IC: That shift is really an attitudinal issue, isn’t it. It requires us to move from our standard view that we are perpetuating a religious practice or supporting a hierarchy — or even justifying the salary-worthiness of a staff — and go to a more biblical and egalitarian project: building up the believers themselves. Making actual worshipers would replace leading “worship services” as our central goal.

Tom: Yes, exactly.

Lost in Plain Sight

IC: When Israel had lost the Book of the Law, they lost it in the house of the Lord. That’s very ironic. You see, it was there all the time, but buried in some corner of a place that had become cluttered with other religious things and ceremonies that didn’t require it.

Ironically, the church today has lost the meaning of the word worship the same way … and they’ve done it in the church building. It’s happened because our services are cluttered with other things that we are mistaking for worship.

And frankly, I don’t think today’s professional “worship leaders” really have any stake in helping us find it again.


  1. The church is in a very bad place when it assumes worship = music and music = worship.

    Music can be an aspect of our worship, but it is not the totality, and we cheat God of the worship due Him when we go down the path of worship leaders and all that entails.

    I'm not sure the Bible gives a succinct definition of worship, but from what I know of Scripture worship is when we are completely consumed with God. It's when we make what we know to be true of Jesus Christ and with a sense of wonder return it back to the Father as led by the Spirit.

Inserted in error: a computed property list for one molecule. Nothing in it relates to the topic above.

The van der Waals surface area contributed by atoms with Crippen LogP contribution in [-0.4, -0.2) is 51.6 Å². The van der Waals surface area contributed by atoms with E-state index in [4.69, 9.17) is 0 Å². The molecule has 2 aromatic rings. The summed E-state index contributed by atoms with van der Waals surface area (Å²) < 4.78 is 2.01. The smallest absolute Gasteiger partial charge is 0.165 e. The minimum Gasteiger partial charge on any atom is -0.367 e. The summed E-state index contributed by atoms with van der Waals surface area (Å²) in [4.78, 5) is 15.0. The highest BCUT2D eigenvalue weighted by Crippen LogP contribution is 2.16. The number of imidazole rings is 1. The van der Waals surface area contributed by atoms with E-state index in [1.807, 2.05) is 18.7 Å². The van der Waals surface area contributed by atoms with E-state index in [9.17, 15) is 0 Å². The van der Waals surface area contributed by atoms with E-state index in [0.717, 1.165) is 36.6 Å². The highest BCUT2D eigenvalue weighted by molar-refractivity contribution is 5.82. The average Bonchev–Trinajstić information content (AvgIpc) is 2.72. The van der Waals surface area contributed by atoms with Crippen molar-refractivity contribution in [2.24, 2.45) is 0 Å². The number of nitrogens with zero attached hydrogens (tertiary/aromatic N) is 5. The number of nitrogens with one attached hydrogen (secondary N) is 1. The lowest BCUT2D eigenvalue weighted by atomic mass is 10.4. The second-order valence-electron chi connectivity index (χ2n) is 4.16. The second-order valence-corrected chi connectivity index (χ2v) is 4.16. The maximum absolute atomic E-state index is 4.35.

2. I think you're quite right, Shawn: that's the focus.

    Actually, the word specifically has to do with the *esteem* in which we hold the Father, through the Son, by the Spirit. And it's a discrete activity -- one which Biblically speaking, people did at particular times, but was too specific and too important a thing to simply characterize all of life. It always took a definite decision, a deliberate choice on the part of the worshiper, to make it happen. And it always had a specific focus and Subject.

    When we reduce it to a kind of pious sheen over those parts of life in which we are not conscious of, or when we're not really focused on the Person of the Lord -- say, when we are focused only on our blessings or benefits, or when we're attentive only to the demands of serving, or when we're merely absorbed by pretty or passionate music, or when we're just living ordinary life -- then it's simply not happening.

    And though worship can still happen in any situation, it cannot happen without deliberate choice at a particular moment.

    It can happen at any time. But it's never accidental. It's always conscious.

  3. I think the sacrifice aspect of worship is often forgotten. David said "I will not offer burnt offerings to the Lord my God that cost me nothing” (2 Samuel 24:24). Whether the sacrifice is of our time, our egos, our money, our energy, our emotions (there are those for whom speaking publicly is very uncomfortable), it seems to me that there is always a cost attached to real worship. Even the verse from which the concept of "lifestyle worship" is derived speaks of presenting our bodies as living sacrifices.

    With that in mind, the idea of worshipping subconsciously or by proxy through a band on a stage seems to me borderline ludicrous.

  4. Absolutely.

    And to add to that thought, in fact, the labour involved in studying out the Biblical revelation of God, the conscious effort involved in de-cluttering your mind from the things this world makes seem important, and the discipline of humbling one's own roaring ego in view of the preeminence of God are not impediments to worship, but are rather parts of the sacrifice required of each of us in order actually to worship.

    Nobody else can do it for us.

    Worship is hard for every one of us. And it should be. It's not only a sacrifice, but also the single most important thing we can possibly do. So let us gladly give to God "that which costs us lots."